Letters of recommendation fall into two categories—required and optional. Schools requiring letters will specify what they want, often one counselor letter and one or more teacher letters.
Letters are optional for all other schools, but can often help reinforce a student’s strengths. Recommendations are almost essential in the following situations:
A student needs someone else to help explain an obstacle or hardship. Learning disabilities, deaths in the family, unusual personal or family challenges can all fall into this category and a school counselor is often the person who can help explain.
The applicant needs clarification from a school official to explain what is or isn’t on the transcript. If she was unable to take another year of math or foreign language because it wasn’t offered on campus or if he was limited to two AP classes a year by school policy, the school counselor can help explain.
A student does not meet the standards for automatic admission at a state university and / or the application will undergo review. Letters of recommendation from teachers and optional essays will help in the holistic review process.
Who Should Write Recommendation Letters?
You have control over who writes letters. It is a strategic decision to ask the right people. Who knows your child well? Who can add something to the application that isn’t well represented in the resume and essays? Who can speak to your child’s academic strengths?
Students should include at least one academic teacher who has taught them in class for at least one full semester. Students don’t have to earn an A in the class to ask for a recommendation. They want to ask the teacher who can discuss in detail their academic abilities. Academic strengths are best illustrated with specific examples. Rather than listing traits or activities from a student’s resume, strong letters will explain a particular project, paper, or situation and show student strengths by discussing how he or she handled the work.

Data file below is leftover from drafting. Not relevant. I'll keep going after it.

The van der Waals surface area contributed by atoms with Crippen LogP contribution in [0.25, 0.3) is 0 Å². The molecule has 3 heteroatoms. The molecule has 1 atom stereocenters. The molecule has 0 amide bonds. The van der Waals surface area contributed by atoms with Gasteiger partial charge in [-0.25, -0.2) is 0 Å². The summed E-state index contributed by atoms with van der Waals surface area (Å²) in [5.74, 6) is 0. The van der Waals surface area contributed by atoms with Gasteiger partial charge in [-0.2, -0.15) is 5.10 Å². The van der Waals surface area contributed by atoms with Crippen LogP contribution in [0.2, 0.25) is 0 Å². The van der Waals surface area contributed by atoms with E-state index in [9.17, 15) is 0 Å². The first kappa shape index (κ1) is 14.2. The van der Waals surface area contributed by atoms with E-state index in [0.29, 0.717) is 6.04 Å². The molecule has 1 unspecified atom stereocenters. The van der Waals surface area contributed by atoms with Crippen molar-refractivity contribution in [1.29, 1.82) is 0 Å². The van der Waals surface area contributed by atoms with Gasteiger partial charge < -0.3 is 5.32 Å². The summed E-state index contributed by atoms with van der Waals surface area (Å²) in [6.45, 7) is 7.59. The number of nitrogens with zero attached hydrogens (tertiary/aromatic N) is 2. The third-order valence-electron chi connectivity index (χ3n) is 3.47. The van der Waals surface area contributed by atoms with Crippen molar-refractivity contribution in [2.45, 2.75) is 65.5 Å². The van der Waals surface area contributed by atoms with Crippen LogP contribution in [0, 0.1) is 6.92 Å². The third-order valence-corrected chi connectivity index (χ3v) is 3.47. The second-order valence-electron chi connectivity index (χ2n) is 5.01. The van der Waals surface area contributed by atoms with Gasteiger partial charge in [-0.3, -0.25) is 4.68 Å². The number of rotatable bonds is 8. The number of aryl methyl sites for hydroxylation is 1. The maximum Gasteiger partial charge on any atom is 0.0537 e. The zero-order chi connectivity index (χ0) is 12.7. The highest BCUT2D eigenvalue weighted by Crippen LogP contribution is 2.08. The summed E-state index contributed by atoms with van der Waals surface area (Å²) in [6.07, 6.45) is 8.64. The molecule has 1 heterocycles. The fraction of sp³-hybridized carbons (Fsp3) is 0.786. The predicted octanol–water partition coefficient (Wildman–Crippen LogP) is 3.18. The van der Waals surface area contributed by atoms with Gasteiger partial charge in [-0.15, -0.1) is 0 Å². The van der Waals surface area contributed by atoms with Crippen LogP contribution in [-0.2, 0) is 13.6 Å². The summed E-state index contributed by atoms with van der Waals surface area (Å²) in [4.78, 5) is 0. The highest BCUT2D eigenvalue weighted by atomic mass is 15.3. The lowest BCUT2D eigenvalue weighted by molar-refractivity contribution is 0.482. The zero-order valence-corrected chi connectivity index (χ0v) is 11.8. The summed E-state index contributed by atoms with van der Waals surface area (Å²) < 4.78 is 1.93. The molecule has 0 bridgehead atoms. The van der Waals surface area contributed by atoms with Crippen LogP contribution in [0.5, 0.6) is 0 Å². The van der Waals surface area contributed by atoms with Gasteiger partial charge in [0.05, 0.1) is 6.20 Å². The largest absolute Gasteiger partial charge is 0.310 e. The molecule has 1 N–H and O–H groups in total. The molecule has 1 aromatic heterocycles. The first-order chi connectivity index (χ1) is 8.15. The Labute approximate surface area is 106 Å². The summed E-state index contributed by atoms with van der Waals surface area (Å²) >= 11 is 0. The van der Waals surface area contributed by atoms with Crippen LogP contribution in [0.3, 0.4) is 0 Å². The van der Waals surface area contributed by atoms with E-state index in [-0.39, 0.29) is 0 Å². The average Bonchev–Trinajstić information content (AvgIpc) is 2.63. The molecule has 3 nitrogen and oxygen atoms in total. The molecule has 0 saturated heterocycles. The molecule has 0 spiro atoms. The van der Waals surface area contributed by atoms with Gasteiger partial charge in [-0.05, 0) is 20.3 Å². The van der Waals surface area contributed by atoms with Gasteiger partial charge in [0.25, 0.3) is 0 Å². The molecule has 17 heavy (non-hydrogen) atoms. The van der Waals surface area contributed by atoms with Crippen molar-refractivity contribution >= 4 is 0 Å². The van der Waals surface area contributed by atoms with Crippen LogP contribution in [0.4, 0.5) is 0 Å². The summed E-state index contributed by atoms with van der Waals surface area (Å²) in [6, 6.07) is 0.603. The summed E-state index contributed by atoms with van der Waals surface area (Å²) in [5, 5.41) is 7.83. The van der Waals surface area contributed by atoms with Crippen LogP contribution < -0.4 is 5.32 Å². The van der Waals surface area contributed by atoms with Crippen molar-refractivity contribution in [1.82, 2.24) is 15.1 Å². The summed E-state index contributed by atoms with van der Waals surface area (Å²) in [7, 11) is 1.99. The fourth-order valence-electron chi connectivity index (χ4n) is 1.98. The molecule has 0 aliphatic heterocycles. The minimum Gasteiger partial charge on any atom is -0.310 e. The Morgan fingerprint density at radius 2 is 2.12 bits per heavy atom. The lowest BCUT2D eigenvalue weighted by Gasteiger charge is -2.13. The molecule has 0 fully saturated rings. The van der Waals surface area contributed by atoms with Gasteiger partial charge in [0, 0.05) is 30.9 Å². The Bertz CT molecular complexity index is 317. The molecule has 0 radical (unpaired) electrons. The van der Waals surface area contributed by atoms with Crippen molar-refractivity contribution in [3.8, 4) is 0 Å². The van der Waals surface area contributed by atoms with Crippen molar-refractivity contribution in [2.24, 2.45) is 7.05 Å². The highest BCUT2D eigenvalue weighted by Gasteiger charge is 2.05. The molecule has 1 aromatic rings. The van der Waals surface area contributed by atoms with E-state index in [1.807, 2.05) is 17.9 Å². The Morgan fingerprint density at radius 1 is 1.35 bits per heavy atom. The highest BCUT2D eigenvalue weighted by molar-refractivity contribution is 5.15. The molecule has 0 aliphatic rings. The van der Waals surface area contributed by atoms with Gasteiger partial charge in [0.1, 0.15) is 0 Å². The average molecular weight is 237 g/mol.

Who Should NOT Write a Letter of Recommendation?
Quality letters of recommendation come from people who know the student well and can speak, in detail, about his or her character, personality, strengths, and weaknesses. Skip the big names and stick to people who know the applicant. Well meaning friends and family may offer their personal connections in order to get “a letter with some real pull.” Unfortunately, your golfing buddy or boss won’t write the best letters no matter how famous or well connected they are.]]>
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